Tackle cost of living crisis by scrapping energy bill tax, Tories urge Boris Johnson

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The intervention will increase the pressure on ministers, who are locked in talks with energy companies and the regulator Ofgem over potential measures to reduce consumer bills.

Urging Mr Johnson and Mr Sunak to use “levers we have to mitigate” the looming increase, the MPs and peers called for the removal of VAT on energy bills, set at five per cent, saying it would be a “small” reduction but a “step in the right direction”.

One of the signatories also pointed that, during the Brexit referendum, both Mr Johnson and Michael Gove said leaving the European Union would allow the UK to reduce energy bills by scrapping VAT.

The letter also called for the removal of environmental levies, used to fund renewable energy subsidy schemes, saying they account for 23 per cent of consumer electricity bills. It is thought the two measures combined could shave up to £200 off the average household bill.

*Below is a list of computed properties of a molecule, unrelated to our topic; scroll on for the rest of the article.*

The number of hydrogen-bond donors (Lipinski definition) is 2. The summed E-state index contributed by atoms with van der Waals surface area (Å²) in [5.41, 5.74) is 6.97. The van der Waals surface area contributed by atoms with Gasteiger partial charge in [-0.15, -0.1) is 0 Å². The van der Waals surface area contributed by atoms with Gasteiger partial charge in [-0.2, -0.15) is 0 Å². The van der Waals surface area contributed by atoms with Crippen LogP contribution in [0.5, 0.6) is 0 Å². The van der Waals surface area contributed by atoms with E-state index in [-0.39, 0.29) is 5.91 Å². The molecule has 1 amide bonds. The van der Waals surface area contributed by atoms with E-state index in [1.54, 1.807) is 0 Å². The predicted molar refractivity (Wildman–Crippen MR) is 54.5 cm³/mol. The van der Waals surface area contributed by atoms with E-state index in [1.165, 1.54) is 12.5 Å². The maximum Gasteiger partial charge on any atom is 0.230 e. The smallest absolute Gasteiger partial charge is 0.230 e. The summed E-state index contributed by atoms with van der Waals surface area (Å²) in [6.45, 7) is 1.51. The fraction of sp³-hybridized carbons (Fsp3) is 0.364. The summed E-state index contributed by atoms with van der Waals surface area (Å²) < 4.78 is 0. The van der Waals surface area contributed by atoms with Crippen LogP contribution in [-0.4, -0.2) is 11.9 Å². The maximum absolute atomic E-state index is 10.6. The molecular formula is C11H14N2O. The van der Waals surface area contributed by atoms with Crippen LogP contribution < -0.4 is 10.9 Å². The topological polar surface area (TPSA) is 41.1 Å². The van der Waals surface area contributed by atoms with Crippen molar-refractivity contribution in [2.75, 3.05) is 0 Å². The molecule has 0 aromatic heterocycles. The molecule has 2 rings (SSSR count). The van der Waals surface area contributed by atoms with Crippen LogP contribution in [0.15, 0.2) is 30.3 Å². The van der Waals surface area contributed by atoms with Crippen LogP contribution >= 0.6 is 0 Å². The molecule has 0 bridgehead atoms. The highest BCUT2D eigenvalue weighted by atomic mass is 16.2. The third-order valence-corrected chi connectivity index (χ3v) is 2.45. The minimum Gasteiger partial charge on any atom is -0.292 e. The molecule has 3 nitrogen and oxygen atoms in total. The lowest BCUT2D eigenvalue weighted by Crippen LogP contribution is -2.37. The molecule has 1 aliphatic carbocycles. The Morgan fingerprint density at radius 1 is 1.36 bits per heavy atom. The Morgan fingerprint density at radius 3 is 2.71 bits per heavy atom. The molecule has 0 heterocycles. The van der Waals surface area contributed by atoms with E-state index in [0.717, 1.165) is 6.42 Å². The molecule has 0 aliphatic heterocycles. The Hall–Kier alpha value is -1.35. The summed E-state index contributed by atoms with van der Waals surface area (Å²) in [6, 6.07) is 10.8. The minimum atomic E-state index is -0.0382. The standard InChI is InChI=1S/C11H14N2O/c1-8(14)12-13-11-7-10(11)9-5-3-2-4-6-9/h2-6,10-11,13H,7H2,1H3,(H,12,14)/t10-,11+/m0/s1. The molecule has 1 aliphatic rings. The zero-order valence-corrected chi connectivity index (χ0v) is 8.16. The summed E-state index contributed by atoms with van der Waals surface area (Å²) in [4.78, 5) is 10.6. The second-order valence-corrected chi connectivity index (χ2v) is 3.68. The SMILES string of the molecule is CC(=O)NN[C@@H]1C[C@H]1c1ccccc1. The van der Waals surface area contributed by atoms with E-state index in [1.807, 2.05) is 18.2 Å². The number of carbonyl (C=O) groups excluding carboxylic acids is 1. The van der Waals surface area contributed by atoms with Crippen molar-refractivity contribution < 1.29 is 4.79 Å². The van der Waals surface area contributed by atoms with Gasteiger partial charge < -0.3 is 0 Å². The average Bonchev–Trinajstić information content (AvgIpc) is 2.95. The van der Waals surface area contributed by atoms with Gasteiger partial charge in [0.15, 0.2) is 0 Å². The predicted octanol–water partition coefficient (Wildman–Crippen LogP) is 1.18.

Similarly, the MPs noted that the climate change levy, applied to business energy use, is “making domestic energy intensive businesses uncompetitive and again increases the costs to consumers on virtually everything”.

The MPs also warned Mr Johnson that his net zero strategy must not undermine the UK’s domestic energy supply and urged him to adopt a “new approach to our energy security”.

“We hardly need to point out the risks of reliance on other countries for our energy needs, especially those hostile to us,” they wrote. “This leads to the inescapable conclusion of the need to expand North Sea exploration and for shale gas extraction to be supported.”

Organised by Craig Mackinlay MP, the chairman of the Net Zero Scrutiny Group of Tory MPs, the letter’s signatories include Esther McVey, the former work and pension secretary, Robert Halfon, a former schools minister, and Steve Baker, an ex-Brexit minister.

It comes as Kwasi Kwarteng, the Business Secretary, continues to hold talks with major suppliers who are struggling to cope with record gas prices and the collapse of two dozen smaller companies.

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